Ringtone Business Forecasted To Be Just A Bit More Robust Than CD Business

Mar 27th, 2007 // 1 Comment

RotaryCell.jpgWe’re on record as far as being skeptical about the idea that mobile music, particularly in the form of overpriced ringtones, is going to save the music business, and today’s report from the performing-rights organization BMI forecasts a drop in the ringtone market:

BMI estimates that the 2007 music ringtone market will dip to $550 million (U.S.) in retail sales, down $50 million (U.S.) from calendar year 2006. BMI pegged the market at $600 million (U.S.) in calendar year 2006; $500 million (U.S.) in 2005; $245 million (U.S.) in 2004 and $68 million (U.S.) in 2003, respectively.

But don’t worry, music business! There’s good news ahead–well, sort of.

BMI projects that ringbacks will generate approximately $65 million (U.S.) in retail content revenues in 2007. This is BMI’s first market estimate of the long-awaited rollout of the ringback tone market. A ringback tone is a musical work that is performed to the caller when they place a call to a participating mobile subscriber.

BMI’s estimates are based on more than 520 million individual, detailed ringtone transactions analyzed by the organization over the past 12 consecutive quarters. BMI tracks census sales data on more than 325 outlets for the sale of mobile entertainment in the U.S.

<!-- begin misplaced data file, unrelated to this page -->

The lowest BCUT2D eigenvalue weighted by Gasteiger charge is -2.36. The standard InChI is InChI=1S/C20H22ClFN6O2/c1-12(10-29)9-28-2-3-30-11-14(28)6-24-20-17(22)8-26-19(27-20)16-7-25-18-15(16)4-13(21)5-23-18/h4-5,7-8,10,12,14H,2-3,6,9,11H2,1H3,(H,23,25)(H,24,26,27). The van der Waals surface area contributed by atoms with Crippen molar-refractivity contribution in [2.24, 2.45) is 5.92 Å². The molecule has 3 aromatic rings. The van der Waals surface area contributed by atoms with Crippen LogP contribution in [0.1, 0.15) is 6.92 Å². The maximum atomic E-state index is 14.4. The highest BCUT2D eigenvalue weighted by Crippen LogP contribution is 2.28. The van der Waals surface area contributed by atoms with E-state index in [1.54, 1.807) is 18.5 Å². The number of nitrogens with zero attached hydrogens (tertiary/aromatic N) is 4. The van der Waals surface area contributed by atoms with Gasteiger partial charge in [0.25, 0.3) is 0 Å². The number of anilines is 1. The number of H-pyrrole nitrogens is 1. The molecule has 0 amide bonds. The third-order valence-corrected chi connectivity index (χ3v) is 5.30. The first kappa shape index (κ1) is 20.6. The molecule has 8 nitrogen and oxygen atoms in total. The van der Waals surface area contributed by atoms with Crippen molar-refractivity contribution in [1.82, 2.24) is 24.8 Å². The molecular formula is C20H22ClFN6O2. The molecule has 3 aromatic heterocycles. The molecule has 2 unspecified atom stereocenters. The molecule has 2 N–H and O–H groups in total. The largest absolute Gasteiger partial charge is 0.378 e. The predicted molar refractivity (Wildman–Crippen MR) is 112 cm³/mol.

“As we forecasted last year, the ringtone market matured in 2006. The slowdown in ringtone growth, however, was partially offset by the first wave of promising U.S. growth in ringback tones,” said BMI Vice President of New Media and Strategic Development, Richard Conlon. “We believe that the ringtone market’s growth has leveled off and the novelty phase has ended. We envision increased revenue opportunity in the streaming sectors of the mobile entertainment market, ranging from ringtones to audiovisual cellular phone TV-style offerings.”

Expect another announcement like this in a year (or earlier–we don’t really know many people who partake in the ringback market, and we were buying ringtones back in the monophonic days), still touting the tantalizing possibility of “TV-style offerings” on cell phones, although we don’t really see those working out too well until someone decides to package a remote control as a way to help users avoid having to scroll through nine menus to get to the one program they want.

BMI Forecasts Ringtone Market Down 8% in 2007 [MarketWire]

  1. The Van Buren Boys

    why the hell would anyone pay for a song that SOMEONE ELSE will hear on the phone. people are dumb.

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